“Good” Fiction or “Good Christian” Fiction?: The Christian as Author Part IV
Posted by Brian
For the longest time, I’ve been wanting to publicly respond to an abysmal piece of work I saw on Fox News some years ago, when the first of the new Chronicles of Narnia movies came out. Thankfully, it is also on-topic with our present discussion, and it gives us another case-in-point to illustrate some of the principles I brought up last week. The article asked, essentially, whether The Chronicles were inherently Christian or if they were just simply good literature. If the latter, that might explain their massive popularity. So what of it?*
Before we go further, we need to pause and look at the “Christian fiction” question from the other way round. So far, I’ve been talking about it from the inside-out: from the author’s internal efforts to the finished product. Here, we need to consider the outside-in: Can an author’s work be objectively described as “Christian” whether or not he wrote intending his work to fall into the boundaries of that specific genre? This is important since, as was pointed out in the comments to my last article, C. S. Lewis never intentionally wrote for the “Christian fiction” market–he just wrote.
In short–if we have a proper understanding of what “Christian fiction” means in this context–I believe we can come to a conclusion about Lewis. Insomuch that it is possible, I believe we can reasonably define Lewis (and J. R. R. Tolkien) as good examples of “Christian authors.” I would argue that “Christian fiction” (as a descriptive term rather than a method) is literature that is written through a Christian/Biblical worldview and therefore contains identifiable Christian/Biblical themes and ideas. It need not have a particular audience in mind, does not have to be explicitly Christian, nor is it required to be evangelistic in nature. Also (and we’ll talk about this in another post) it need not be labeled or marketed as anything more than a good story. Viewed from this perspective, Lewis is clearly defined as a Christian author, and therefore the original question would seem legitimate–at least at first.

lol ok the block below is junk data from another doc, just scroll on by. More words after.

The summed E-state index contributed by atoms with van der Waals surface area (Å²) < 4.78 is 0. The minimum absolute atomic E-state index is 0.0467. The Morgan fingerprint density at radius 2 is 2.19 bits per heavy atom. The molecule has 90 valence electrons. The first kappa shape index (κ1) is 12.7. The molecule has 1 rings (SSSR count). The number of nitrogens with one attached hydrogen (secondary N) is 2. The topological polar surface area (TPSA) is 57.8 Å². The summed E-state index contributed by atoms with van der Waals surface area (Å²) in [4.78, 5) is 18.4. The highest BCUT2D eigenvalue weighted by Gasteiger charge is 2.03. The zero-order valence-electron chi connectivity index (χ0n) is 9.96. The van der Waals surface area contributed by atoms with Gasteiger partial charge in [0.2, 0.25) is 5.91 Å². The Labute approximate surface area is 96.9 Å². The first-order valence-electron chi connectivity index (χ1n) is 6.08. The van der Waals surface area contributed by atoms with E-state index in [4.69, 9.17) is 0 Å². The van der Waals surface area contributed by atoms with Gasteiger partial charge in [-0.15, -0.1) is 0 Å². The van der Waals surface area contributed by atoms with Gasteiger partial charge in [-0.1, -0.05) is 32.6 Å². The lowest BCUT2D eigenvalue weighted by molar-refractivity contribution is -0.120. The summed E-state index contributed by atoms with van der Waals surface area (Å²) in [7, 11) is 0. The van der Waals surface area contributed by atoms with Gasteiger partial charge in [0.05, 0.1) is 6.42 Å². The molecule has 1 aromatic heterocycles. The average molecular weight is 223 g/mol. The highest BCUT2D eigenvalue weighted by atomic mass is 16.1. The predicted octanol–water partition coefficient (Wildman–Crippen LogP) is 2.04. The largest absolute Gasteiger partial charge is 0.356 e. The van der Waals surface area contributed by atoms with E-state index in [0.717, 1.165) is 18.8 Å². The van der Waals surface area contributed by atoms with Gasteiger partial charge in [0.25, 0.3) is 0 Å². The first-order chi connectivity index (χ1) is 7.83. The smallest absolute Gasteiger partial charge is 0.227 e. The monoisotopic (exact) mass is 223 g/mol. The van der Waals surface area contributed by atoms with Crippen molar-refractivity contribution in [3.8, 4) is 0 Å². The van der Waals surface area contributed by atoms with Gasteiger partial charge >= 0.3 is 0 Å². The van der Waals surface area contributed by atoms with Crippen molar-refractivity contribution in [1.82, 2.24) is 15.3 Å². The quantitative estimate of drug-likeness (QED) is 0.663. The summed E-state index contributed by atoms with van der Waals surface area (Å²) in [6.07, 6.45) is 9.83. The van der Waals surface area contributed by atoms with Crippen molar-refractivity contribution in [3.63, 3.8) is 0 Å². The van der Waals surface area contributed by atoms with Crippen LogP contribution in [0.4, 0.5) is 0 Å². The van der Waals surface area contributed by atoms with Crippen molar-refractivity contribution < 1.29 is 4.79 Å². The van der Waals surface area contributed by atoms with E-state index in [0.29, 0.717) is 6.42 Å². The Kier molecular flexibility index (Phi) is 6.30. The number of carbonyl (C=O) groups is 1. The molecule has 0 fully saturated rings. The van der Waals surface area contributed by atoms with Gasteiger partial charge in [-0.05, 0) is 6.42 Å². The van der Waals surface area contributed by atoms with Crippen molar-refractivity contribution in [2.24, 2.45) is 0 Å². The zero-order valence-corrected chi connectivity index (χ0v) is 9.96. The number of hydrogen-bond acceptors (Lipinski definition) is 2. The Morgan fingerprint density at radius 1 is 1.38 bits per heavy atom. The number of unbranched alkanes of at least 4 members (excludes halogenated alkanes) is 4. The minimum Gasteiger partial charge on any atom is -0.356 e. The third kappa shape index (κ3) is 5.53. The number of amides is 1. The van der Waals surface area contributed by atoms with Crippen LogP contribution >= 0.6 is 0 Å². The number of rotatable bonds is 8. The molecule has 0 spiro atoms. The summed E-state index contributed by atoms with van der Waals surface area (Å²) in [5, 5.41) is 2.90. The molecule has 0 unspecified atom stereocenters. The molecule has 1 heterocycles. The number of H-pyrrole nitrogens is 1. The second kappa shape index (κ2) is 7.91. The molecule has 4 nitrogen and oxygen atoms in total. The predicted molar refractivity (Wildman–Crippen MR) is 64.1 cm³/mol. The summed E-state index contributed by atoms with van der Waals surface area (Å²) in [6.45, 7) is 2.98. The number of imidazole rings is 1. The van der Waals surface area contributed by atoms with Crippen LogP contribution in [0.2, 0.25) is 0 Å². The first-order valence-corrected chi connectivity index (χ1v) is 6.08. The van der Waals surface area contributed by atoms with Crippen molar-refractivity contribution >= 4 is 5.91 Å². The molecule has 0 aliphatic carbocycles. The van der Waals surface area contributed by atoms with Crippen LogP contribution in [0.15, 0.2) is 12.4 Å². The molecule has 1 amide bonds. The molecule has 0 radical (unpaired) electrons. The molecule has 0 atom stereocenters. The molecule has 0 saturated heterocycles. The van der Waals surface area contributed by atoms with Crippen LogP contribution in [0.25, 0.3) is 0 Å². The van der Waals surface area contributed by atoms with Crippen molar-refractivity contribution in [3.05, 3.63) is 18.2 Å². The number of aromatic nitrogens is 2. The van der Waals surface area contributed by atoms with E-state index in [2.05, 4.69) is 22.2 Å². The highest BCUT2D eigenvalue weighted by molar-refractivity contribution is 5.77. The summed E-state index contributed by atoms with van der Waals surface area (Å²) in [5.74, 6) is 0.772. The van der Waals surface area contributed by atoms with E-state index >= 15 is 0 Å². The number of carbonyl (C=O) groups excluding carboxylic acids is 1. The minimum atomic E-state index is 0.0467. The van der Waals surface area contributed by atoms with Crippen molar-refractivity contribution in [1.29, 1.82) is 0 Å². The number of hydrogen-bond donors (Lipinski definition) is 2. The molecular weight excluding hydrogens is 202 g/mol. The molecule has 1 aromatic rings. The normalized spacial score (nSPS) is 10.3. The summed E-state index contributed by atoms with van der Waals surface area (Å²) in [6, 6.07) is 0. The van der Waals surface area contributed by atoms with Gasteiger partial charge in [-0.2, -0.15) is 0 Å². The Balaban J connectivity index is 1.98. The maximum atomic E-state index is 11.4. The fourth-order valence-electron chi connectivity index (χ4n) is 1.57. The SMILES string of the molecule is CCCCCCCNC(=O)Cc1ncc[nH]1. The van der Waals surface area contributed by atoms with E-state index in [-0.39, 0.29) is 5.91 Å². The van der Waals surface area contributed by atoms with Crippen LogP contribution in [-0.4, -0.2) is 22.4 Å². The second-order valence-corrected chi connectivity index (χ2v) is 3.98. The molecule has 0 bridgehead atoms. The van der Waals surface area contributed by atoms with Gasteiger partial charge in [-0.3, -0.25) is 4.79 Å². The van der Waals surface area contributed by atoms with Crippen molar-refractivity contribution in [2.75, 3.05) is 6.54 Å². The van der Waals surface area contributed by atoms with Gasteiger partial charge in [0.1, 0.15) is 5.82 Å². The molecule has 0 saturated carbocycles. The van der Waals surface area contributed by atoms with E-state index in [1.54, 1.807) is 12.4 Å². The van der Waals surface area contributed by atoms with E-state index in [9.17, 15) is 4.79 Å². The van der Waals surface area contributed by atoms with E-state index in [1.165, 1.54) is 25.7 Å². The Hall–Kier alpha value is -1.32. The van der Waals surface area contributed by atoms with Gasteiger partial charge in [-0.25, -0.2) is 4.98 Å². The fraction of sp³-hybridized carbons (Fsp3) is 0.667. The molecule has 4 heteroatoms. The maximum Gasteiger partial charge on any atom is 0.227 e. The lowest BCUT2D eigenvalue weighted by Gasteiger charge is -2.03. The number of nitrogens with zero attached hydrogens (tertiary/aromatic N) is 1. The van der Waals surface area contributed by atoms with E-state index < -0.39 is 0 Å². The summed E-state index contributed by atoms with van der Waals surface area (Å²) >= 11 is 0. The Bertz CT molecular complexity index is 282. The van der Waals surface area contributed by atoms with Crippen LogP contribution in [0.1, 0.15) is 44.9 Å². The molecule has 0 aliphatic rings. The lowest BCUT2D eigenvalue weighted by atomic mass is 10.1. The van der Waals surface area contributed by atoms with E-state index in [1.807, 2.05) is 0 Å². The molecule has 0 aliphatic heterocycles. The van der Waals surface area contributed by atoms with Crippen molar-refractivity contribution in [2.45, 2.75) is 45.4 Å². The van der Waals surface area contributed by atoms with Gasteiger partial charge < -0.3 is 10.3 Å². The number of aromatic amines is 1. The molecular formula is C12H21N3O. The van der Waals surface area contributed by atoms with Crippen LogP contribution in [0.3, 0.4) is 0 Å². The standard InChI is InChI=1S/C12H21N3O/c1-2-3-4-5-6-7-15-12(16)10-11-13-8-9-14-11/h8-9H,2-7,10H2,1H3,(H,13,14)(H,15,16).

My problem with the article from Fox was that it was based entirely on a false dilemma. The books and the movie either had to be one thing or the other; they must be either “good Christian fiction” or they must be simply “good fiction.” The implication was that if it were the former, then it could not appeal to a non-Christian audience. If it were the latter, then, it must somehow be less Christian than otherwise. I see no reason why it can’t be both at once.
Part of what makes good literature good is that it hits you with something that is fundamentally powerful and meaningful. Christianity has proven from the very beginning of its existence that it does just that. Its themes and ideas have moved people from all social classes, economic backgrounds, and ideological origins: from emperors to slaves and capitalists to communists. People have been literally willing to die in defense of the Truths they’ve learned from it.
Therefore, I don’t think we should be surprised to see that good, intelligent Christian literature contains some of the most powerful ammunition available to an author. There need be no distinction between “good literature” and “Christian literature” since, Christians have the ability to write uniquely powerful stories that appeal to very broad audiences.